Good to talk with you all again. Before we get back to HP Prime programming goodness, let's make a side trip into algebra land.
The Modulus Function
Definition:
X MOD Y = R where
R = remainder(X/Y) = frac(X/Y) * Y
A practical way to get the modulus is to get the remainder (in other words, what's left over) of the division X/Y.
For example:
13 MOD 5 = 3
Divide 13 by 5, we get the quotient of 2 and the remainder of 3.
Properties:
Let A and B be integers.
A MOD A = 0. Easily justified since an integer divided by itself has no remainder.
If B > A, A > 0, and B > 0, then A MOD B = A. Any integer divided by a larger integer, the remainder will be an original integer.
Example: 11 MOD 12 = 11. The division of 11/12 has the quotient of 0 and the remainder of 11.
A common way to think of the modulus function is dealing clocks and calendars (MOD 12).
x MOD A = B, A ≥ 0 and B ≥ 0
General solution: x = B + A*n, where n is any integer
Example:
x MOD 4 = 2.
Easily x = 2 is a solution since 2/4 leaves a quotient of 0 and remainder of 2.
Observe that x = 6 also works. 6/4 has a quotient of 1 and a remainder of 2.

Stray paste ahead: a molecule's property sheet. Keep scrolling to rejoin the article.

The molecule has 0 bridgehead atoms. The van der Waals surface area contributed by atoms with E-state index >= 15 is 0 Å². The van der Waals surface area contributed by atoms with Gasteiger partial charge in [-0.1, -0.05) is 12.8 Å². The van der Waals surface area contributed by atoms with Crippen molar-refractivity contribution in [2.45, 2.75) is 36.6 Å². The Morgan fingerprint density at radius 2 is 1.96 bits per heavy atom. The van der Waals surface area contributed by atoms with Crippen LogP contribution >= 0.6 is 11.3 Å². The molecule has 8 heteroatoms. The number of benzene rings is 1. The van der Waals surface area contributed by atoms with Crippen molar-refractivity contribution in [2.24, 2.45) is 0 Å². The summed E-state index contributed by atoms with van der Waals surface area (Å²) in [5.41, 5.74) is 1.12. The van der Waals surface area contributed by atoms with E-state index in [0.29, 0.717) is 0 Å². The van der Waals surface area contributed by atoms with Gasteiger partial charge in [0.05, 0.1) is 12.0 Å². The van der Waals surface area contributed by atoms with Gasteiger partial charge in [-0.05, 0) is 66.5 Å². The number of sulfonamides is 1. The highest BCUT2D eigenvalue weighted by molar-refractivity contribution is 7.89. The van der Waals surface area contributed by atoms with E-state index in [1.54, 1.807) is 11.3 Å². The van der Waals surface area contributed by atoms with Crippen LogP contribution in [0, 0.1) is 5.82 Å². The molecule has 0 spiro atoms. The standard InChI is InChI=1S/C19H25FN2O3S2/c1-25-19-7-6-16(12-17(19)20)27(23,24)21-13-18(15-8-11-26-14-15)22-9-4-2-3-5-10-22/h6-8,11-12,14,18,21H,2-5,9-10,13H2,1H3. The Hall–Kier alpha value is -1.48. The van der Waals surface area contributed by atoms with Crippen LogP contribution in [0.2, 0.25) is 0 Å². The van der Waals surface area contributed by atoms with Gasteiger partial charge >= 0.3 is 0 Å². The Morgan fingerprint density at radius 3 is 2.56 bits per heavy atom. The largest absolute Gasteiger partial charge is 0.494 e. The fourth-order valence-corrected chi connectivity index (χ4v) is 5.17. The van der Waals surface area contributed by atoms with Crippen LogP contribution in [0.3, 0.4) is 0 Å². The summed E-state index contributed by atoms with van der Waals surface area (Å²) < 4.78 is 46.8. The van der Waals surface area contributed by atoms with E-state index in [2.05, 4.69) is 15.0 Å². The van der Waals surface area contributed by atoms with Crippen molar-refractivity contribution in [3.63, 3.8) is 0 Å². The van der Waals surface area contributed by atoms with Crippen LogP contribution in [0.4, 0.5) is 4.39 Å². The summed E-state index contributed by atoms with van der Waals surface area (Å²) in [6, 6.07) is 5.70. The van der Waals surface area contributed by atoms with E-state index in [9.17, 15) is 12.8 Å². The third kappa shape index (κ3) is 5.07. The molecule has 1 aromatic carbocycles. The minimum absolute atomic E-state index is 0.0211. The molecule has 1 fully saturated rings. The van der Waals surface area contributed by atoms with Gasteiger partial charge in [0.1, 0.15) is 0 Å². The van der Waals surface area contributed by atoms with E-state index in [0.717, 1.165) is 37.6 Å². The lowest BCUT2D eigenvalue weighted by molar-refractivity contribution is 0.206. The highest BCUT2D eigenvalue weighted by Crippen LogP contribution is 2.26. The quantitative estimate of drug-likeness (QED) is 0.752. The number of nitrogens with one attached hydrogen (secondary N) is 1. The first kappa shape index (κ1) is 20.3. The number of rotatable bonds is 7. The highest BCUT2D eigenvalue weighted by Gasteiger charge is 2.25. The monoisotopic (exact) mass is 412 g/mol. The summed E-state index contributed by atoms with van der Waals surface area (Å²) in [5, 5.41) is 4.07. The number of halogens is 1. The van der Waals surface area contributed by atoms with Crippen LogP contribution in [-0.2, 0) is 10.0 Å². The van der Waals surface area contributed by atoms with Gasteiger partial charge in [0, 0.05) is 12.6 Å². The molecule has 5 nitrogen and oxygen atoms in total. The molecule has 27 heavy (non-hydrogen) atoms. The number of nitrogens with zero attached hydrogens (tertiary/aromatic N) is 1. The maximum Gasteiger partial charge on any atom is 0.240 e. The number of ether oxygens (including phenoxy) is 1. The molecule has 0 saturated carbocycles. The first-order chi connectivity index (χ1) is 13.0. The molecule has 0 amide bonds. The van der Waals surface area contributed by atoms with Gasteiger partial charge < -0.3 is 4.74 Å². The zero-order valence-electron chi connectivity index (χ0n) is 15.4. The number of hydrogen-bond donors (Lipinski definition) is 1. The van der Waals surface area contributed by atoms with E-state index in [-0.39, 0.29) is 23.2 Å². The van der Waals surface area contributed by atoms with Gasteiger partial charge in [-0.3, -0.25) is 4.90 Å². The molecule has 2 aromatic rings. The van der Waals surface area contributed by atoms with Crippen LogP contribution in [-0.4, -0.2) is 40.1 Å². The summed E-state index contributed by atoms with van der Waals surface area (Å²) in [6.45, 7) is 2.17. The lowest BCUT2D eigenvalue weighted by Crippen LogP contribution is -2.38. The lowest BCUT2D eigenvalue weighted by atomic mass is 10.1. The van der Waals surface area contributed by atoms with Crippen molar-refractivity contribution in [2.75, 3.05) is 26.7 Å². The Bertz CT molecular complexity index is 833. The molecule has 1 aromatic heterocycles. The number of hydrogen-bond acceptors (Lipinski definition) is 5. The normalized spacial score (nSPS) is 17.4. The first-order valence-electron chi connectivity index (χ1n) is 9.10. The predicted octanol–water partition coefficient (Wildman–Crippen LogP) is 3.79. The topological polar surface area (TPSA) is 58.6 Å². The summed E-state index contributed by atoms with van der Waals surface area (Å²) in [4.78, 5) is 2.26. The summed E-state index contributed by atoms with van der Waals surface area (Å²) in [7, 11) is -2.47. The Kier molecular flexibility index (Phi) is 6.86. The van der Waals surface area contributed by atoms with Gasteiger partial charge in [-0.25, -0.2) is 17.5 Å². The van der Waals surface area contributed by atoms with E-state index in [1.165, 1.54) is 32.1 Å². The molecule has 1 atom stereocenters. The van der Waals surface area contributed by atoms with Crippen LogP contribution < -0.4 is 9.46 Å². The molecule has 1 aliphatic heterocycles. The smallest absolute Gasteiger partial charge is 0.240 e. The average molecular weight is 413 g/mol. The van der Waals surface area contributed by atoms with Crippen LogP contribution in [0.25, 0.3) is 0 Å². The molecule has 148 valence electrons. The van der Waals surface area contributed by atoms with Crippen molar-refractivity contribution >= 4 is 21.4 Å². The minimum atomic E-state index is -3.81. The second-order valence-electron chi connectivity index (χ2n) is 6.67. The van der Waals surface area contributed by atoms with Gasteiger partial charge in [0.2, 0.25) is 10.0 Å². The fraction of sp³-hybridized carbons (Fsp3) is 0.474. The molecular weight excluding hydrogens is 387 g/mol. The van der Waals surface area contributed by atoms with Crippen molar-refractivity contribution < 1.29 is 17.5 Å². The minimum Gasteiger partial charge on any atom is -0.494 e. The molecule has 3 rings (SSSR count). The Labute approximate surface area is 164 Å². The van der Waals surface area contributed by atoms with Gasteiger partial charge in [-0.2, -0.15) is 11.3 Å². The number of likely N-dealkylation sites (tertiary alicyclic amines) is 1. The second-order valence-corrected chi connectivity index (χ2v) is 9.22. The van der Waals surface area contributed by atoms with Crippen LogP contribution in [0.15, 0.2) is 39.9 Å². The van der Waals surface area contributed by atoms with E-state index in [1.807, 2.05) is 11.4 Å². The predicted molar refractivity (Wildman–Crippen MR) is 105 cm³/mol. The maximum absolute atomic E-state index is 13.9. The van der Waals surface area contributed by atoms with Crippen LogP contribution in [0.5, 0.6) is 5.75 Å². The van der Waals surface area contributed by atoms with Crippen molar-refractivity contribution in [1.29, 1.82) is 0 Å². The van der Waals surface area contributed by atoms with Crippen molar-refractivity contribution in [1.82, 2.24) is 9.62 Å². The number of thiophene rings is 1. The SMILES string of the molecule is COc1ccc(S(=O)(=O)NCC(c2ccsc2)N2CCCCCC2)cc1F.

Hence the solution is: x = 2 + 4 * n
A MOD x = B, A ≥ 0 and B ≥ 0
A way to find possible solutions is to build a table, using the good old trial and error technique. Stop when we get to A MOD A. (See the Properties section above) This can get very lengthy when A gets large. In trade, you can easily see the solutions of A MOD x = B (if solutions exist).
Example 1: 11 MOD x = 3
11 MOD 1 = 0
11 MOD 2 = 1
11 MOD 3 = 2
11 MOD 4 = 3
11 MOD 5 = 1
11 MOD 6 = 5
11 MOD 7 = 4
11 MOD 8 = 3
11 MOD 9 = 2
11 MOD 10 = 1
11 MOD 11 = 0
From this we find that the solutions are x = 4 and x = 8. A very fortunate occasion.
Example 2: 13 MOD x = 8
13 MOD 1 = 0
13 MOD 2 = 1
13 MOD 3 = 1
13 MOD 4 = 1
13 MOD 5 = 3
13 MOD 6 = 1
13 MOD 7 = 6
13 MOD 8 = 5
13 MOD 9 = 4
13 MOD 10 = 3
13 MOD 11 = 2
13 MOD 12 = 1
13 MOD 13 = 0
Darn it! No solution to 13 MOD x = 8. It happens sometimes.
Hopefully this is helpful. Thank you for your comments and questions. Honestly I can't thank you enough. Have a great day!
Eddie
This blog is property of Edward Shore. 2013
A blog is that is all about mathematics and calculators, two of my passions in life.
Saturday, December 14, 2013
Modular Arithmetic: Basics and Solving x MOD A = B and A MOD x = B (with A ≥ 0 and B ≥ 0)
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